Polymer film that gradually releases DNA coding for viral proteins could offer a better alternative to traditional vaccines.
Vaccines usually consist of inactivated viruses that prompt the immune system to remember the invader and launch a strong defense if it later encounters the real thing. However, this approach can be too risky with certain viruses, including HIV.
In recent years, many scientists have been exploring DNA as a potential alternative vaccine. About 20 years ago, DNA coding for viral proteins was found to induce strong immune responses in rodents, but so far, tests in humans have failed to duplicate that success.
MIT researchers describe a new type of vaccine-delivery film that holds promise for improving the effectiveness of DNA vaccines. If such vaccines could be successfully delivered to humans, they could overcome not only the safety risks of using viruses to vaccinate against diseases such as HIV, but they would also be more stable, making it possible to ship and store them at room temperature.
This type of vaccine delivery would also eliminate the need to inject vaccines by syringe, says Darrell Irvine, an MIT professor of biological engineering and materials science and engineering. “You just apply the patch for a few minutes, take it off and it leaves behind these thin polymer films embedded in the skin,” he says.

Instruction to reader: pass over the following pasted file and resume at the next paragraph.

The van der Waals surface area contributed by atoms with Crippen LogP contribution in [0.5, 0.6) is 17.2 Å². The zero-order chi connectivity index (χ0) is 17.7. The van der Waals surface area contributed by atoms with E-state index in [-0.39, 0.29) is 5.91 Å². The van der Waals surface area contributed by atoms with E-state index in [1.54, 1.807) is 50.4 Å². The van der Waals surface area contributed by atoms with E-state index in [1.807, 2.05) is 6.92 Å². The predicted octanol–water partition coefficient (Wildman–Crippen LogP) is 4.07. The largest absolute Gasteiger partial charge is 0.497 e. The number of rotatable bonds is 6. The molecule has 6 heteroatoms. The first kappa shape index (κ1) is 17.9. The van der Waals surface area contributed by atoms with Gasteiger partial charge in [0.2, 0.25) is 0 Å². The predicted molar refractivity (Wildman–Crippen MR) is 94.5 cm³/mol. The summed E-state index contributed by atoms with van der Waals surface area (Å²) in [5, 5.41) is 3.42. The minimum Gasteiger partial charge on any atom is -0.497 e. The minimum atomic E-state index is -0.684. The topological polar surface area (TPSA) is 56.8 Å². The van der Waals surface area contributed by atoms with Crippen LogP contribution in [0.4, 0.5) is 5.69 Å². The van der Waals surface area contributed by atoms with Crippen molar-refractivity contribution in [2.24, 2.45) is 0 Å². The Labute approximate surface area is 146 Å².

The researchers can control how much DNA gets delivered by tuning the number of polymer layers. They can also control the rate of delivery by altering how hydrophobic (water-fearing) the film is. DNA injected on its own is usually broken down very quickly, before the immune system can generate a memory response. When the DNA is released over time, the immune system has more time to interact with it, boosting the vaccine’s effectiveness.
The polymer film also includes an adjuvant — a molecule that helps to boost the immune response. In this case, the adjuvant consists of strands of RNA that resemble viral RNA, which provokes inflammation and recruits immune cells to the area.
The ability to provoke inflammation is one of the key advantages of the new delivery system, says Michele Kutzler, an assistant professor at Drexel University College of Medicine. Other benefits include targeting the wealth of immune cells in the skin, the use of a biodegradable delivery material, and the possibility of pain-free vaccine delivery, she says.